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I am estimating many linear models with interactions between two factor variables drawn from a large set of factor variables as predictors. Factors may differ in their number of levels and manually counting the number of levels is time-intensive. From these models, I am trying to generate a data frame containing a row for each coefficient estimate of interaction terms only. The coefficient estimates in the lm object are stored in a named vector but I store them in a df.

Currently, I have designed the function to generate a data frame containing these terms for each model. I could do this, save the results, then eventually read in and append/join the data frames but I know this is very slow and inefficient.

Does anyone have an idea for how to calculate the number of interaction terms that will be in the model then store the results in a data frame I've generated to fit the number of results?

Below is a minimal working example where I print the data frames after generating them. I could have saved them as well.

# Generate fake data
a <- as.factor(sample(0:1, 20, replace = TRUE))
b <- as.factor(sample(c("a","b","c","d","e","f"), 20, replace = TRUE))
c <- as.factor(sample(0:10, 20, replace = TRUE))
d <- as.factor(sample(0:12, 20, replace = TRUE))
y <- rnorm(20)
df <- data.frame(y,a,b,c,d)

# The factor variable names are:
vars <- c("a","b","c", "d")

# Loop through all the factors
for (i in 1:(length(vars) - 1)){
  for (j in (i+1):length(vars)){

    # Generate the right-hand side of the formula using
    # the fact that (x+y+z)^2 expands in the lm() formula
    # to all main and interaction terms for all two-way
    # interactions: (x + y + z + x:y + x:z + z:y)
    rhs <- c(vars[i], vars[j]) %>% 
      paste(., collapse = "+") %>%
      paste0("(", ., ")", "^2")

    # Generate left-hand side
    lhs <- paste0("y", " ~ ")

    # Generate the model formula
    my_mod <- paste0(lhs, rhs) %>% 
      formula()

    # Fit the model, save coefficients
    mod_sum <- lm(my_mod, data = df)
    mod_coef <- mod_sum$coefficients

    # Identify interaction coefficients by the ":"
    # symbol and keep only the interaction terms in a df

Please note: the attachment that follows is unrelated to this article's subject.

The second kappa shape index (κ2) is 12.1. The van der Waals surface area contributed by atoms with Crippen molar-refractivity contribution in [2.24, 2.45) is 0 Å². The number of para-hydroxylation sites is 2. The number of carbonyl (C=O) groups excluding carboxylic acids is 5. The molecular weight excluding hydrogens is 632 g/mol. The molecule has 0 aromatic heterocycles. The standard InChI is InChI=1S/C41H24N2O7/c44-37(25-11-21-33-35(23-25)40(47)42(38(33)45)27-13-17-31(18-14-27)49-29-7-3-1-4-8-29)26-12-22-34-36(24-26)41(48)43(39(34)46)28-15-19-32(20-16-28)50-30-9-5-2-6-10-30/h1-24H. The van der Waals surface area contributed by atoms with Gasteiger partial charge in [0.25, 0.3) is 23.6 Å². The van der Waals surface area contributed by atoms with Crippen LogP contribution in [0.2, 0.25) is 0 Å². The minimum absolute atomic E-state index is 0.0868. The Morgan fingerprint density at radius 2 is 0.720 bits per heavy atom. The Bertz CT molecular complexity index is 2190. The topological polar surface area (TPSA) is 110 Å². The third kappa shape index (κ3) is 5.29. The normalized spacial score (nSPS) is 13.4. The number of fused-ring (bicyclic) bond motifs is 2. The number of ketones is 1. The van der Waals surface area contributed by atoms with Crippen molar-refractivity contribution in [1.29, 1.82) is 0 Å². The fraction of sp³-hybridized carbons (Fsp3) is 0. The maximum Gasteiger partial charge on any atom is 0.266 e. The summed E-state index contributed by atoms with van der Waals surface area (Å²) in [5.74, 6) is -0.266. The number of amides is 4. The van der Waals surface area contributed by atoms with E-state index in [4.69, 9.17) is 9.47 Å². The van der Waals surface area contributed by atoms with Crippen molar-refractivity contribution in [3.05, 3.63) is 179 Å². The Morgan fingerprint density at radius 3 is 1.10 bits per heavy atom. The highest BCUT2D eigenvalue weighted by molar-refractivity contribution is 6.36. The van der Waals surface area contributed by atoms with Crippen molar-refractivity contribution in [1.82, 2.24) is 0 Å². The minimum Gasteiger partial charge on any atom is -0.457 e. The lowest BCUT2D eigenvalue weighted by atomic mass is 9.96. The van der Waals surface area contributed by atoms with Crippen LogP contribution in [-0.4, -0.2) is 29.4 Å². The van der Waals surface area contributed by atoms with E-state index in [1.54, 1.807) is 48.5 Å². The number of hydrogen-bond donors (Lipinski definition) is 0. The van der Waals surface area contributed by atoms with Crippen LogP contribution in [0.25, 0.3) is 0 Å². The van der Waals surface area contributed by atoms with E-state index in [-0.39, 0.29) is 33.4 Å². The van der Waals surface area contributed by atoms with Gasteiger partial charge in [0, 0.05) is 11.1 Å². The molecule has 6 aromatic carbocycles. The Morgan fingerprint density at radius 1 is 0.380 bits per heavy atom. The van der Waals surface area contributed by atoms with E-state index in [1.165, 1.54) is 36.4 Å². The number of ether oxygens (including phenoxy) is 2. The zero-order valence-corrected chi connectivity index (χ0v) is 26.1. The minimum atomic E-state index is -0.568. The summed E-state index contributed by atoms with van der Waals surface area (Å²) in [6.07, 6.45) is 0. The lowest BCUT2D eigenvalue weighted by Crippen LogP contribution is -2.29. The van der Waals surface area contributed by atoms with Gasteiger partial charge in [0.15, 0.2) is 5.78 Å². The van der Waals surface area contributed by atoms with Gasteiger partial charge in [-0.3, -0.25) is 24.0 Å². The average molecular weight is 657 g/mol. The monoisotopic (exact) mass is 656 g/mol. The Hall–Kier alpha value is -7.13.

int_coefs_df <- mod_coef %>% 
      names() %>% 
      grep(":",.) %>%
      mod_coef[.] %>%
      data.frame(estimate = .)

    print(int_coefs_df)
  }
}
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You can use a list when you want to accumulate multiple data frames and cannot estimate up-front how many data frames you will be needing. Or if the data frames vary in sizes.

results <- list()
k <- 1
for (i in vars) {
  for (j in mars) {
    # do calculations
    newresult <- calculation(i, j)
    if (skipsavingresult)
      next
    results[[k]] <- newresult
    k <- k + 1
  }
}
all_results <- dplyr::bind_rows(results) ## this is where you concatenate

You should consider this approach in contrast to the naïve approach of results <- rbind(results, newresult) (or similar). In the later example, saving the results will take longer and longer time, as for each iteration all data in results and newresult are copied and saved in a new variable. Lists in R are smarter; every time you append a result, it simply adds a kinda pointer from the list at the new index to your variable, i.e. no data copying.

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    I don't see any function definitions in your code. Ask a new question with a minimal working example of this behaviour. Best chance is that you cannot reproduce the error, but get the correct behaviour which you then can use in your "production" code. – MrGumble Jul 24 '19 at 8:41
  • My mistake: I forgot I deleted code to make my MWE more minimal! All is good. – user3614648 Jul 27 '19 at 1:54
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I have followed your code and set some seeds to try to produce a reproducible example.

set.seed(1)
a <- as.factor(sample(0:1, 20, replace = TRUE))
set.seed(2)
b <- as.factor(sample(c("a","b","c","d","e","f"), 20, replace = TRUE))
set.seed(3)
c <- as.factor(sample(0:10, 20, replace = TRUE))
set.seed(4)
d <- as.factor(sample(0:12, 20, replace = TRUE))
set.seed(5)
y <- rnorm(20)
df <- data.frame(y,a,b,c,d)

In order to calculate the total number of interactions, you can run the following code:

Levels <- c(length(levels(a)), length(levels(b)),
            length(levels(c)), length(levels(d)))
TempLevels <- Levels - 1
Total <- 0
for(i in 1:length(Levels) - 1){
  Total <- Total + TempLevels[1] * sum(TempLevels[-1])
  TempLevels <- TempLevels[-1]
}

Should return 177 different interactions. You can then use this to create the data.frame for you to store the values. Not sure how fast this will be though.

  • I think it returns 151 – Paolo Lorenzini Jul 24 '19 at 6:46
  • Not sure what you're looping for here. You're indexing by i but there is no i in the loop. – user3614648 Jul 24 '19 at 6:48
  • @PaoloLorenzini My bad. Probably due to me using R 3.6. I tried using R 3.5, and it returned 151. – TheN Jul 24 '19 at 6:48
  • @user3614648 In this case, the object "Levels" has a length of 4, and I want to loop it 3 times. But the problem is that during each iteration, I want to refer to the first element, since I am removing the first element after each iteration. – TheN Jul 24 '19 at 6:50

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